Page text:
TE: . . . That having been said, I cannot simply set aside what appears reasonable or likely – so I am inclined to regard the description of process as essentially correct but the explanation of the process (that it is directionless, without purpose, etc.) as illusory. This idea, that the process is at some level non-accidental, is at the heart of every ID argument one might read. The ID arguments simply differ with respect to the level at which one discovers something non-accidental. In any case, this has made my general approach to this and all ultimate problems obscurantist by implication if not by design. I am not proud of this, but it is what it is. . . .

RA: When you talk about “what appears reasonable or likely” you haven’t answered the question about what makes you think that something is reasonable or likely. Ultimately, the question is whether you believe God or human intellect.

Proverbs 3:5 Trust in the LORD with all your heart, and do not lean on your own understanding. 6 In all your ways acknowledge him, and he will make straight your paths. 7 Be not wise in your own eyes; fear the LORD, and turn away from evil. 8 It will be healing to your flesh and refreshment to your bones 2

TE: Indeed, “appears reasonable or likely” are carefully chosen words. The world is not a sandbox, I cannot create the reality I prefer, but I can observe the world as it is, or seems to be, and hope there is something more than meets the eye. This is my approach to the problem generally, it certainly is not for everyone.

RA: Are you familiar with the ontic fallacy. How do you get outside of yourself? How do you shed your worldview? I have never heard a single evidence for evolutionism that wasn’t based on assumptions. The way they have been presented is as observations interpreted by assumptions–with the assumptions carefully hidden using various methods. In other words, the interpretations are presented in a way that would deceive you into thinking that they are facts. Do you have another way of interpreting observations? Are you at all familiar with the Münchausen trilemma?

If you have a personal relationship with Jesus Christ in which the Holy Spirit leads and teaches you moment-by-moment, I would just suggest that you hold loosely to theories and theologies and closely to Jesus Christ. Also, you might examine the root of your feeling that these stories are reasonable or likely. Can you get down to anything concrete, anything that you know for certain. You need a true premise. In other words, you need a premise that is proven true. Premises are proven true if they are Divine revelation. God knows all things and He can’t lie–we know that by Divine revelation. Without Divine revelation, a premise is just a conclusion of another premise. How do you prove a premise without Divine revelation or else another premise that you can’t prove true? Is there any other option.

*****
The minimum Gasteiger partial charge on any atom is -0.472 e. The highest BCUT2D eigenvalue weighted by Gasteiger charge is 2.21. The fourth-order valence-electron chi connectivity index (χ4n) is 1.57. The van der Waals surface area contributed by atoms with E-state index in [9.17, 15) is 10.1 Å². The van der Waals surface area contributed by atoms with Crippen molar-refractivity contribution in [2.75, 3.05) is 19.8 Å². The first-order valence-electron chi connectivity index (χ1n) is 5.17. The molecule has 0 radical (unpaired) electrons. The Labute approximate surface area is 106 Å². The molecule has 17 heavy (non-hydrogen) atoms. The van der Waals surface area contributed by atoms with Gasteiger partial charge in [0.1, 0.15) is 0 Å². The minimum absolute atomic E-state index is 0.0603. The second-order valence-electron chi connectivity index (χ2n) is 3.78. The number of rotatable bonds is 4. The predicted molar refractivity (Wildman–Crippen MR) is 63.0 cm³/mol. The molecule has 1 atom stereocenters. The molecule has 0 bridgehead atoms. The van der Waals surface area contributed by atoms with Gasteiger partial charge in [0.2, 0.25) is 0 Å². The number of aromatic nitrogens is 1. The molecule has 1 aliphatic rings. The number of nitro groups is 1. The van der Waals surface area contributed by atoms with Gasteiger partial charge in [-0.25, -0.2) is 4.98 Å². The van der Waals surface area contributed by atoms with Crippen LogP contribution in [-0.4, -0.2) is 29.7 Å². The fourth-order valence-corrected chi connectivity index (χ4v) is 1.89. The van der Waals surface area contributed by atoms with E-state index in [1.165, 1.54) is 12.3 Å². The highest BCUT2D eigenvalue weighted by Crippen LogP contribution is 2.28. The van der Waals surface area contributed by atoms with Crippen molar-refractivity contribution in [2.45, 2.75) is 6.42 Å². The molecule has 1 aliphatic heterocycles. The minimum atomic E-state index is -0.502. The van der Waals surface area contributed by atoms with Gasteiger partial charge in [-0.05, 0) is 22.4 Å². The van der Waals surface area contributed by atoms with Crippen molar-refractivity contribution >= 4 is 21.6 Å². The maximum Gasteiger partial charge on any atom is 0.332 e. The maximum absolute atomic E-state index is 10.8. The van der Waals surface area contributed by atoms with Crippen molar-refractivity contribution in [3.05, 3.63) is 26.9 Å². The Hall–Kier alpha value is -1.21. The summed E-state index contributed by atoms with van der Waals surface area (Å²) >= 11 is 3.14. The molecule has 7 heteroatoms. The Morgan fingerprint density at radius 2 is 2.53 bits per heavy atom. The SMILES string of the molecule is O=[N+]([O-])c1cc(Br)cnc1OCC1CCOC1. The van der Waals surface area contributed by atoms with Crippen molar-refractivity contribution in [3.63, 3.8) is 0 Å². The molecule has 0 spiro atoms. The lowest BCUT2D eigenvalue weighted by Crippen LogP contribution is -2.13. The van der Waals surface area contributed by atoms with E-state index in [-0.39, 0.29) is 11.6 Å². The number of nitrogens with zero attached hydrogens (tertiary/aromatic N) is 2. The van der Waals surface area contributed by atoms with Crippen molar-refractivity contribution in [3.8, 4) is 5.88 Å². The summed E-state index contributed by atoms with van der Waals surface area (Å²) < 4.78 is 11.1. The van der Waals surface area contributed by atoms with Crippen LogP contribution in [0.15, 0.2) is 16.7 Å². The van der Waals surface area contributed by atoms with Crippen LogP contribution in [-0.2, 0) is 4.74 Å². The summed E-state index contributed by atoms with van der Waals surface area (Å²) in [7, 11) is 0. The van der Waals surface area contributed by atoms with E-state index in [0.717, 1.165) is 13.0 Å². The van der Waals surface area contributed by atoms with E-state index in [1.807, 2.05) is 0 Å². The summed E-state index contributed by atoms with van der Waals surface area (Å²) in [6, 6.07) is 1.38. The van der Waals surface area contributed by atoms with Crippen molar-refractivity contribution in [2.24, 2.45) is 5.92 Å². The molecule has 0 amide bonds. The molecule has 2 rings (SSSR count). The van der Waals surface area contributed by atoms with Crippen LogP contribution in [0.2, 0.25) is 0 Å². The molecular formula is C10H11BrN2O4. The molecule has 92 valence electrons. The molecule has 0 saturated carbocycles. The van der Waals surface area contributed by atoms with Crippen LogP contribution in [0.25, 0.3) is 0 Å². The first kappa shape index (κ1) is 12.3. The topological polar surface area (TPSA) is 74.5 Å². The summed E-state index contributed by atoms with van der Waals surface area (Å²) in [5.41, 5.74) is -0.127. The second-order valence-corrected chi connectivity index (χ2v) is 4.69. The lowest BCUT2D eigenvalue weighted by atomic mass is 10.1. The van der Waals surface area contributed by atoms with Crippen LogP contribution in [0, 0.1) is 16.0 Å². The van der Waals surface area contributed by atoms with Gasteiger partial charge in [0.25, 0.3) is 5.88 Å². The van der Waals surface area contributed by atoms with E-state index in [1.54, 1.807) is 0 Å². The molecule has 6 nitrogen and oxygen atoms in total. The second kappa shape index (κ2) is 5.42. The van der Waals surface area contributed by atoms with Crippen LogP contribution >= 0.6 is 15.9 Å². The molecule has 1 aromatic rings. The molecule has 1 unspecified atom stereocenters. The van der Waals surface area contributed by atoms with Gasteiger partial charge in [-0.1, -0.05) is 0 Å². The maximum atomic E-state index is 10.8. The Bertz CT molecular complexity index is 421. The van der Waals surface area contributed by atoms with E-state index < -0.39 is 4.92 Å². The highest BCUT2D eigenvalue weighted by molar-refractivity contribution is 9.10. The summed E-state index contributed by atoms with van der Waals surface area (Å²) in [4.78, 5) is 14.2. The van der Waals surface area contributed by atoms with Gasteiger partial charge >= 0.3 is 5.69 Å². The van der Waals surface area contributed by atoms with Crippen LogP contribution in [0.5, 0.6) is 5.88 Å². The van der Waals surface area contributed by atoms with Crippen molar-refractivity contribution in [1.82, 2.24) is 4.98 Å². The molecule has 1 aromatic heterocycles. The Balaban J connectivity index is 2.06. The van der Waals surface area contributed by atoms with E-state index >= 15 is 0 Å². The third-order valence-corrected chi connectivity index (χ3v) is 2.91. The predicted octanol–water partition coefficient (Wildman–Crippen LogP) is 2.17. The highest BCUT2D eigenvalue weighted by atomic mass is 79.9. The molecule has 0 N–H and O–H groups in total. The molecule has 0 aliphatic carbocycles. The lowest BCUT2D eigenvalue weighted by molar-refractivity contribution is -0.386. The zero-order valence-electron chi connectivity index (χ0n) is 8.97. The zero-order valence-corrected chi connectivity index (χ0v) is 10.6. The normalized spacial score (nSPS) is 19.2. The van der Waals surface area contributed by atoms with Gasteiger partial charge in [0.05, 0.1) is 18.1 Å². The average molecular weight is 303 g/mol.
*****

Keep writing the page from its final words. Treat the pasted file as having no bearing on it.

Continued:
With the form of reasoning you’re describing, it’s just about impossible to just go after the hidden assumptions. They’re hidden. You can’t prove that there aren’t any. If you allow yourself even a single assumption, you can prove anything to yourself. Anything!

TE: I appreciate your comments. I do have a personal relationship with Jesus Christ.

With regard to there always being an assumption (or many assumptions) or what I have called elsewhere “a construct” present in every articulation of the theory – I completely agree with you. (I have tried many times to point this out to those who defend evolution on the internet – they are generally a stubborn and rather slow group).

In any case, the presence of a model or construct (or as you have suggested assumption or assumptions) does not change the fact that the theory as an explanation of facts is not something I can ignore.

RA: When you read Scripture (I’m assuming you do), do you ask the Holy Spirit to reveal the meaning to you or do you lean on your own understanding to figure it out?

TE: When reading Scripture I will both pray for understanding and work with the text to understand it.

RA: A chain of thought is as strong as its weakest link. One assumption reduces thought to opinion only. The human mind is fallen, deceitful, and desperately wicked. God has revealed this to me in so many ways, one is through Scripture.

I want to give some attention to a couple of phrases. When you ///”work with the text to understand it,”/// what do you do with the text to understand it, beyond adding assumptions or comparing it to other people’s opinions that are based on assumptions? If we define “the text” as the preserved documents through which God speaks, then, beyond God speaking through this text, how do you “work with” it?

///”the presence of a model or construct (or as you have suggested assumption or assumptions) does not change the fact that the theory as an explanation of facts is not something I can ignore.”/// Many things that aren’t true are hard to ignore. Stories, assumptions, concepts, models, theories, hypotheses, and constructs can be helpful for understanding reality sometimes. These same tools can confuse concept with reality (hypostatization) if we aren’t careful.